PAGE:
Every Salesforce user must be assigned a profile. The profile grants the user privileges to use certain Salesforce features through its connection to a user license. Every profile must be associated with one user license, no more, no less. And every user must be assigned exactly one profile. So there’s a 1:1:1 mapping of user license to profile to a user.
Profiles are designed to be assigned to general classes of users that share many permissions in common. For example, your entire marketing team might all be assigned the same profile that provides the use of the Salesforce Marketing Cloud.
Since profiles are assigned broadly across many users, set them to include the minimum permissions you’d like those users to hold. You can always grant individual users more permissions by using permission sets, discussed below.
There are two types of profiles, standard, and custom.
Standard profiles are created automatically by Salesforce. Each standard profile is born associated with a particular user license and by default enables all of the permissions that the user license grants. In other words, everything that can be turned on is turned on. Standard profiles cannot be changed, however, so you can’t turn their permissions off. For that, you need a custom profile.
Custom profiles are created by you, the Salesforce admin. You pick which user license is assigned to the profile, and you also pick which permissions the profile enables, among those allowed by the assigned user license. Which ones are allowed? Well, whichever permissions are visible and editable on the profile’s detail page are allowed. Unlike standard profiles, you can edit the permissions in a custom profile to set them to on or off.
What if you want different sets of permissions for users assigned the same profile? Well, that’s where permission sets come in. Permission sets are exactly what they sound like – sets of permissions. While it’s best to go with minimum desired permissions settings in profiles since they are broadly held, you may want to grant greater levels of permissions with permission sets since they are more likely to be assigned to a smaller number of users at a time.
Permission sets can be assigned to any user you like, provided the licenses are set up in a way to allow it. Let’s get into what I mean by that.
Permission Sets and Licenses
Unlike profiles, permission sets aren’t necessarily assigned a single license. They may be given a single license, they may be given multiple licenses, or they may be given no licenses at all. If the permission set is associated with any licenses, the users assigned the permission set also gain its associated licenses. It also means the permission set is restricted to permissions allowed by those licenses. If instead the permission set is not associated with any licenses, you can set whichever permissions you like in the permission set, but you can only assign the permission set to users who hold all the licenses necessary to enable those permissions, either from their profile’s user license or from other permission sets that include licenses.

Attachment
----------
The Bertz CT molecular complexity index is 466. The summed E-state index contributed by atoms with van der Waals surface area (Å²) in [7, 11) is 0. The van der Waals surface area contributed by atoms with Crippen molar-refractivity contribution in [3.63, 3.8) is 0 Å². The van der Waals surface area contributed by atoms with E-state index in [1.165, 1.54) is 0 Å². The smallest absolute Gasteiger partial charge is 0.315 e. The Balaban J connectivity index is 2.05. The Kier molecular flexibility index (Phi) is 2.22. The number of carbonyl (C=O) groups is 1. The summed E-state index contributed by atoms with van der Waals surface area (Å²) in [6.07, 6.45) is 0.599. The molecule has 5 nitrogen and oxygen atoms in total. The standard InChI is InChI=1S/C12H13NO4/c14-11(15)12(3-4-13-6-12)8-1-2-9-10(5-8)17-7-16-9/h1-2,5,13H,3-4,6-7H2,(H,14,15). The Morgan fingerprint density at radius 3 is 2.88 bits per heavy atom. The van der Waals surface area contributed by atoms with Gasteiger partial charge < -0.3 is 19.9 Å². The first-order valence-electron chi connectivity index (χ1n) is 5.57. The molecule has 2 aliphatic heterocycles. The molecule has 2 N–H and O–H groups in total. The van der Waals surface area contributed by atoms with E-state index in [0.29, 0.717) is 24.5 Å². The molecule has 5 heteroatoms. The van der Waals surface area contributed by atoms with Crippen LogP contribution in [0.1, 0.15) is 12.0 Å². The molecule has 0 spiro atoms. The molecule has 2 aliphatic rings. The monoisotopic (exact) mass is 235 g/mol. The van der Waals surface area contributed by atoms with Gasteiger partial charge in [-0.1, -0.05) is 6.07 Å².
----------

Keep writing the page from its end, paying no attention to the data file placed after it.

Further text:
Now that we’ve gone over permissions, licenses, profiles, and permission sets, let’s discuss some tips for using them.
Keeping It Clean
I’ve already laid out the key idea that permissions are granted in multiple ways but only revoked by removing all the ways they were granted. I mentioned that keeping it clean is important because of this key idea. To keep it clean, we don’t want to have more different profiles and permission sets floating around that are necessary. With a large number of them, there’s more to understand and look through when figuring out how to best grant or revoke permission. It can get very unwieldy.
Since there are multiple ways to set up your profiles and permission sets, pick the arrangement that is clearest for your users’ needs while requiring the smallest number of profiles and permission sets. It should be easy to follow not only by you but also by your colleagues or successors who have to take over the administration.
When you assign profile or permission set to a user, keep in mind that they receive every included permission. If you’re looking to grant them something particular, there may be a bunch of extraneous permissions they also receive. It gets harder to judge when you realize some of those extraneous permissions might already be granted to the user elsewhere, so they aren’t extraneous after all. Determining whether the user already has permission is a time-consuming task that requires sifting through all permissions granted elsewhere.
When you modify a custom profile (remember standard profiles can’t be changed) or a permission set already assigned to a user, you can be sure you aren’t granting the user any extraneous permissions in the process. On the other hand, any changes you make affect all other users assigned the same profile or permission set. For them, a change that grants new permission might be something they shouldn’t get. I say “might be” because again, they could already be granted that permission elsewhere. And again, checking that for each of them is a time-consuming task, because you have to look through all the profiles and permission sets for affected users to see which permissions they already have.
There’s a lot to consider when trying to make permissions adjustments. Rather than sifting through all the profile and permission set pages in your Salesforce org, you could also consider using a tool that does the work for you. For example, PowerUser’s conversational AI handles all these checks for you and recommends a course of action. You can add it as an app to your Slack workspace and chat with the AI to solve permissions issues. The
PowerUser AI understands your commands in English and has a simple conversation with you to determine what to do. It asks for your confirmation to proceed, they will actually perform the change in your Salesforce org on your behalf so you don’t have to worry about it. When it’s done, it provides a link directly to the Salesforce page where you can confirm that the desired change took place.
Very informative blog.